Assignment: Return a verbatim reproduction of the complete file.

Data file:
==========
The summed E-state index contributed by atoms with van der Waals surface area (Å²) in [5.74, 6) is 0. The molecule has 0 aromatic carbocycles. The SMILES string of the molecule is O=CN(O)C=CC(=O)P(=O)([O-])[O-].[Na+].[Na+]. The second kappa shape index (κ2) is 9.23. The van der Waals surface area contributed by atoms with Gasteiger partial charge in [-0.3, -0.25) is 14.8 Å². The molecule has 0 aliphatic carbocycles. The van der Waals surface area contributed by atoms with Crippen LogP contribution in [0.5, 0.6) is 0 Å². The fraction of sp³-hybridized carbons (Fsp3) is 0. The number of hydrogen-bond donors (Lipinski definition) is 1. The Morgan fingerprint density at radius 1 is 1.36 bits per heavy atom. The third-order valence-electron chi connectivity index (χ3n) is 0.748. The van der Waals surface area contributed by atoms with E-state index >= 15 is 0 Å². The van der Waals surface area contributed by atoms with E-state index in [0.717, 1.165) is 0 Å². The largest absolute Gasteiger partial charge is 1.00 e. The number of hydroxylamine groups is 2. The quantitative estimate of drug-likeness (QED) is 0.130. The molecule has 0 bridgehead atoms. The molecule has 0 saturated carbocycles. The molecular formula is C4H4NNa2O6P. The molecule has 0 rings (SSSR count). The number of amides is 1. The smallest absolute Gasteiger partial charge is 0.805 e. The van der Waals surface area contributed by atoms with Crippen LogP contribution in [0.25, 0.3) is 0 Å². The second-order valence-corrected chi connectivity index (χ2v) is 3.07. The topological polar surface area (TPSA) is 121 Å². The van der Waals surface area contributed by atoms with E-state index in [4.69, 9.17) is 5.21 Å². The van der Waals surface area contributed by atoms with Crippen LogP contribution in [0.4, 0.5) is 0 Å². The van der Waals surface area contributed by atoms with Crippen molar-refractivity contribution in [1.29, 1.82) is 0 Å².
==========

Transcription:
The summed E-state index contributed by atoms with van der Waals surface area (Å²) in [5.74, 6) is 0. The molecule has 0 aromatic carbocycles. The SMILES string of the molecule is O=CN(O)C=CC(=O)P(=O)([O-])[O-].[Na+].[Na+]. The second kappa shape index (κ2) is 9.23. The van der Waals surface area contributed by atoms with Gasteiger partial charge in [-0.3, -0.25) is 14.8 Å². The molecule has 0 aliphatic carbocycles. The van der Waals surface area contributed by atoms with Crippen LogP contribution in [0.5, 0.6) is 0 Å². The fraction of sp³-hybridized carbons (Fsp3) is 0. The number of hydrogen-bond donors (Lipinski definition) is 1. The Morgan fingerprint density at radius 1 is 1.36 bits per heavy atom. The third-order valence-electron chi connectivity index (χ3n) is 0.748. The van der Waals surface area contributed by atoms with E-state index >= 15 is 0 Å². The van der Waals surface area contributed by atoms with E-state index in [0.717, 1.165) is 0 Å². The largest absolute Gasteiger partial charge is 1.00 e. The number of hydroxylamine groups is 2. The quantitative estimate of drug-likeness (QED) is 0.130. The molecule has 0 bridgehead atoms. The molecule has 0 saturated carbocycles. The molecular formula is C4H4NNa2O6P. The molecule has 0 rings (SSSR count). The number of amides is 1. The smallest absolute Gasteiger partial charge is 0.805 e. The van der Waals surface area contributed by atoms with Crippen LogP contribution in [0.25, 0.3) is 0 Å². The second-order valence-corrected chi connectivity index (χ2v) is 3.07. The topological polar surface area (TPSA) is 121 Å². The van der Waals surface area contributed by atoms with E-state index in [4.69, 9.17) is 5.21 Å². The van der Waals surface area contributed by atoms with Crippen LogP contribution in [0.4, 0.5) is 0 Å². The van der Waals surface area contributed by atoms with Crippen molar-refractivity contribution in [1.29, 1.82) is 0 Å².